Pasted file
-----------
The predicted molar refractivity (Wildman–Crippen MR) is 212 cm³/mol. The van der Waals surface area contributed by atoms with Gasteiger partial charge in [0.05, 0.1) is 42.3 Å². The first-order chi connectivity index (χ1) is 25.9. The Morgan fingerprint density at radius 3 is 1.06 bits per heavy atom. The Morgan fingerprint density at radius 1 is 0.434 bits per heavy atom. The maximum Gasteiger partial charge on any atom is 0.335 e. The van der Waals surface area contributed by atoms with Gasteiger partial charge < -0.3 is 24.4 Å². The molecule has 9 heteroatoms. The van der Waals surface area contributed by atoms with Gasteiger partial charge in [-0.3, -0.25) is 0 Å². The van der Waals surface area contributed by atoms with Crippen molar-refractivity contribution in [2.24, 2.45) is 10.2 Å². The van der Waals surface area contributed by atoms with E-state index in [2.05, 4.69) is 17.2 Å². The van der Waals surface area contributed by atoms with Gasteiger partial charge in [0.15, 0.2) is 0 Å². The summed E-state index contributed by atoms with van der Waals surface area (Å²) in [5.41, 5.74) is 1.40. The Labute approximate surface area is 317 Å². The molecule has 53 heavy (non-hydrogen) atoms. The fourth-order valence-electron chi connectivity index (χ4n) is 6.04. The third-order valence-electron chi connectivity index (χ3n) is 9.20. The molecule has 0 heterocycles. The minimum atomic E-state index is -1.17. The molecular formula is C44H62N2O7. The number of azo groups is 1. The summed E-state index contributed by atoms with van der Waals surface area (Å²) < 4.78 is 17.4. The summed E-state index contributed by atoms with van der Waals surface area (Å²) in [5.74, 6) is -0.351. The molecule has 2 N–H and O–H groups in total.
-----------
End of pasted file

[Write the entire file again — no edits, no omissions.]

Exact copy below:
The predicted molar refractivity (Wildman–Crippen MR) is 212 cm³/mol. The van der Waals surface area contributed by atoms with Gasteiger partial charge in [0.05, 0.1) is 42.3 Å². The first-order chi connectivity index (χ1) is 25.9. The Morgan fingerprint density at radius 3 is 1.06 bits per heavy atom. The Morgan fingerprint density at radius 1 is 0.434 bits per heavy atom. The maximum Gasteiger partial charge on any atom is 0.335 e. The van der Waals surface area contributed by atoms with Gasteiger partial charge < -0.3 is 24.4 Å². The molecule has 9 heteroatoms. The van der Waals surface area contributed by atoms with Gasteiger partial charge in [-0.3, -0.25) is 0 Å². The van der Waals surface area contributed by atoms with Crippen molar-refractivity contribution in [2.24, 2.45) is 10.2 Å². The van der Waals surface area contributed by atoms with E-state index in [2.05, 4.69) is 17.2 Å². The van der Waals surface area contributed by atoms with Gasteiger partial charge in [0.15, 0.2) is 0 Å². The summed E-state index contributed by atoms with van der Waals surface area (Å²) in [5.41, 5.74) is 1.40. The Labute approximate surface area is 317 Å². The molecule has 53 heavy (non-hydrogen) atoms. The fourth-order valence-electron chi connectivity index (χ4n) is 6.04. The third-order valence-electron chi connectivity index (χ3n) is 9.20. The molecule has 0 heterocycles. The minimum atomic E-state index is -1.17. The molecular formula is C44H62N2O7. The number of azo groups is 1. The summed E-state index contributed by atoms with van der Waals surface area (Å²) < 4.78 is 17.4. The summed E-state index contributed by atoms with van der Waals surface area (Å²) in [5.74, 6) is -0.351. The molecule has 2 N–H and O–H groups in total.